What do you picture when you think of woodcarving? Perhaps a stereotypical picture of guys sitting on a front porch with sticks of wood and knives in hand with a pile of shaving on the floor? Nope. The Triad Woodcarvers has an active group of women carvers who bring their own unique spin to this art form.
Woodcarving, one of the oldest of all the arts, is an art form that allows for individual expression using natural, organic elements, i.e., wood. Consider the artifacts found in museums: tools, utensils, home furnishings, toys, etc. Most of them were carved from wood. You likely noticed additional embellishments to make them pleasing to the eye while retaining their functionality.
The Triad Woodcarvers, founded in 2009, is the most active woodcarving club in the Carolinas and is comprised of members from around the Triad and Yadkin Valley. Members work to enhance their skills and enjoy teaching this art form to new members. They embrace the concept of giving back to the community through specific projects, such as Ronald McDonald House. They do enjoy sharing their talents and enjoy healthy competition, as reflected by the numerous awards they have won at regional and national events. Presently, their membership is at 92, with 28 of that total women carvers.
Who are some of the ladies of Triad Woodcarvers?
Meet Ruth McHenry. She is Director of the Ronald McDonald House “Angel of Hope” program. So far, the woodcarvers have created nearly 100 angels and birds for the children and families of Ronald McDonald House. As Ruth stated, “Sometimes, you just need a little something to hold onto.” These small artifacts are designed to be hand-held for comfort and are finished to a satin-like sheen. Some are natural, while some of the birds are brightly painted. Ruth shared that a new delivery is taken to the House about every four to six weeks. Ruth is an active volunteer; she also works with the NC Baptist Men who renovate homes after hurricanes as a member of the kitchen crew.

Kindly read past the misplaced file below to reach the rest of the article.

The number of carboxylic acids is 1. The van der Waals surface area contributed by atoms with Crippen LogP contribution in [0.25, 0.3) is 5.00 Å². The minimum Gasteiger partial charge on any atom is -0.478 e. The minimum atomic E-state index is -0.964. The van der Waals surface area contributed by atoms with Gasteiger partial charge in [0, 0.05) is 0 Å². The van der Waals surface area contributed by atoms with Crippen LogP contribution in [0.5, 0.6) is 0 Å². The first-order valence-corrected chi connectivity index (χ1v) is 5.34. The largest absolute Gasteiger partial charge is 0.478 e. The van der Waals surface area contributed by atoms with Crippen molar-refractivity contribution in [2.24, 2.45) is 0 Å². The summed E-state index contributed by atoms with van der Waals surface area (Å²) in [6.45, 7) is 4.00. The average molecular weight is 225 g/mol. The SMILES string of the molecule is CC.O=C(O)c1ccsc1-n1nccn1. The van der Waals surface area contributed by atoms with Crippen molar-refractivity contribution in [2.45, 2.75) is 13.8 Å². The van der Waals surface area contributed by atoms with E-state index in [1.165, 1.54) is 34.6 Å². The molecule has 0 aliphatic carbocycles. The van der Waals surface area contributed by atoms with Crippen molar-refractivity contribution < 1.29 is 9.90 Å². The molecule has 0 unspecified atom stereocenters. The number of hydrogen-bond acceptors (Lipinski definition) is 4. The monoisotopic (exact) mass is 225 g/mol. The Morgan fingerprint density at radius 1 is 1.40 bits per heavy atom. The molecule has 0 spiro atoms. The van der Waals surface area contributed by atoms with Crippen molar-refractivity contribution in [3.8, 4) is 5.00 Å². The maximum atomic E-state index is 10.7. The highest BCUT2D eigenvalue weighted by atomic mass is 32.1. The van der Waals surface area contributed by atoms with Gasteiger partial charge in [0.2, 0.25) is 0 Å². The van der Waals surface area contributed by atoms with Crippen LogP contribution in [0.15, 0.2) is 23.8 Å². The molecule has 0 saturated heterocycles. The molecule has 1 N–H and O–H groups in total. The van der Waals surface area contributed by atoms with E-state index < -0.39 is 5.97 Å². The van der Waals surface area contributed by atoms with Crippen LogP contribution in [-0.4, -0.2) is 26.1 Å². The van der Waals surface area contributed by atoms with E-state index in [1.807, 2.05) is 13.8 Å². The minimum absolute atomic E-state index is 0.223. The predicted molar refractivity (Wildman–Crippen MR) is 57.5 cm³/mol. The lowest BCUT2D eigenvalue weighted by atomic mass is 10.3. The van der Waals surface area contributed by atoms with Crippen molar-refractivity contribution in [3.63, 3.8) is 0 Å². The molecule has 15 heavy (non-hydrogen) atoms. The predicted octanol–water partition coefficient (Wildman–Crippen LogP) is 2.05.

Lynne Patrick joined Triad Woodcarvers just over a year ago. Her medium is pyrography (writing with fire), which involves using a heated metallic point to burn a design into wood. The detail she achieves in her work is quite amazing. She also serves as the Club’s Director of Social Activities, including responsibility for the annual picnic and annual December Christmas Social.
Carol Mock has been with the club for about two years. She and her husband are active members; Tom is currently the club president. Her niche is carved wooden jewelry in unique designs (fox heads, crucifixes, hearts, and more). Her imaginative pendants make a statement. Tom and Carol have served as Santa and Mrs. Santa at Christmas events in Davie County for many years.
Judith Ruff joined the club about a year ago and serves as the Club Photographer to showcase the club’s work. She is also on the Board of the Senior Games.
Stephannie Walker Seaton is also a relatively new member. She relocated to the area from Utah and has been active in promoting the art of woodcarving at events attended by the club.
Interested in trying your hand at carving? All you need is an interest and a willingness to learn. Plan to visit one of the Triad Woodcarvers meetings. No need to bring anything and no prior experience necessary. They meet weekly each Monday from 3:00 pm to 8:00 pm at the Miller Park Community Center (400 Leisure Lane, Winston-Salem). The club provides tools, wood, patterns, basic instructions on safety, tools, and how to get started. Classes are free and include up to four weeks of lessons. You’ll learn about different carving techniques — chip carving, relief carving, wood burning, cottonwood bark carving, carving in the round, painting, and Christmas ornaments — to help find your area of interest.
For more information, visit their website (triadwoodcarvers.com). You can also follow them on Facebook. Check their 2020 schedule of activities and enjoy their creativity and talent! They’re a welcoming group and would love to have you visit!